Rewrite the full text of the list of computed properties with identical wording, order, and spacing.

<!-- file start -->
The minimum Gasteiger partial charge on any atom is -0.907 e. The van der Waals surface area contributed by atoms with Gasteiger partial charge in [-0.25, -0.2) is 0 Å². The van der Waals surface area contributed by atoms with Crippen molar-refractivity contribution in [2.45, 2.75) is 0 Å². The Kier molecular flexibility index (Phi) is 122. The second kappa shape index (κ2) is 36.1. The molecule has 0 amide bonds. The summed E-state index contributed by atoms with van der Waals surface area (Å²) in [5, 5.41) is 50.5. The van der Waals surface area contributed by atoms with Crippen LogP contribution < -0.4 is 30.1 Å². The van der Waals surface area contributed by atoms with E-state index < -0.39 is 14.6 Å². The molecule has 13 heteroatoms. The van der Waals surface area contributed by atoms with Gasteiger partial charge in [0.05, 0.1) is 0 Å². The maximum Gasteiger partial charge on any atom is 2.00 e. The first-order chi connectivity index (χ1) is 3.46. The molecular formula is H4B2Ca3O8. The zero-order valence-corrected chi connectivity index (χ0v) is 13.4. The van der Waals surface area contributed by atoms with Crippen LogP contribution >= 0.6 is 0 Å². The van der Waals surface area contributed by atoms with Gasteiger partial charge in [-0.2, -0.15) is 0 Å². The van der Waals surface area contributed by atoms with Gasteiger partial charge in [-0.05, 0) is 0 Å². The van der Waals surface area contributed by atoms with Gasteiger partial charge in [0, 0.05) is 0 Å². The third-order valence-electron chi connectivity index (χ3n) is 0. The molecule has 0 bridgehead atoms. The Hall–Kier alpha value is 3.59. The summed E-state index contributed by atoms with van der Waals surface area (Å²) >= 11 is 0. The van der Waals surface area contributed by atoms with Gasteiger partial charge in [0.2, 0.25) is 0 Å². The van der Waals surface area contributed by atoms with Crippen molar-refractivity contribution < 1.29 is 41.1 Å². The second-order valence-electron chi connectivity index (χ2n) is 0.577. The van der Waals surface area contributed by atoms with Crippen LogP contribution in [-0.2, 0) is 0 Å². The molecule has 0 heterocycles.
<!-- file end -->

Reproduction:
The minimum Gasteiger partial charge on any atom is -0.907 e. The van der Waals surface area contributed by atoms with Gasteiger partial charge in [-0.25, -0.2) is 0 Å². The van der Waals surface area contributed by atoms with Crippen molar-refractivity contribution in [2.45, 2.75) is 0 Å². The Kier molecular flexibility index (Phi) is 122. The second kappa shape index (κ2) is 36.1. The molecule has 0 amide bonds. The summed E-state index contributed by atoms with van der Waals surface area (Å²) in [5, 5.41) is 50.5. The van der Waals surface area contributed by atoms with Crippen LogP contribution < -0.4 is 30.1 Å². The van der Waals surface area contributed by atoms with E-state index < -0.39 is 14.6 Å². The molecule has 13 heteroatoms. The van der Waals surface area contributed by atoms with Gasteiger partial charge in [0.05, 0.1) is 0 Å². The maximum Gasteiger partial charge on any atom is 2.00 e. The first-order chi connectivity index (χ1) is 3.46. The molecular formula is H4B2Ca3O8. The zero-order valence-corrected chi connectivity index (χ0v) is 13.4. The van der Waals surface area contributed by atoms with Crippen LogP contribution >= 0.6 is 0 Å². The van der Waals surface area contributed by atoms with Gasteiger partial charge in [-0.2, -0.15) is 0 Å². The van der Waals surface area contributed by atoms with Gasteiger partial charge in [-0.05, 0) is 0 Å². The van der Waals surface area contributed by atoms with Gasteiger partial charge in [0, 0.05) is 0 Å². The third-order valence-electron chi connectivity index (χ3n) is 0. The molecule has 0 bridgehead atoms. The Hall–Kier alpha value is 3.59. The summed E-state index contributed by atoms with van der Waals surface area (Å²) >= 11 is 0. The van der Waals surface area contributed by atoms with Gasteiger partial charge in [0.2, 0.25) is 0 Å². The van der Waals surface area contributed by atoms with Crippen molar-refractivity contribution < 1.29 is 41.1 Å². The second-order valence-electron chi connectivity index (χ2n) is 0.577. The van der Waals surface area contributed by atoms with Crippen LogP contribution in [-0.2, 0) is 0 Å². The molecule has 0 heterocycles.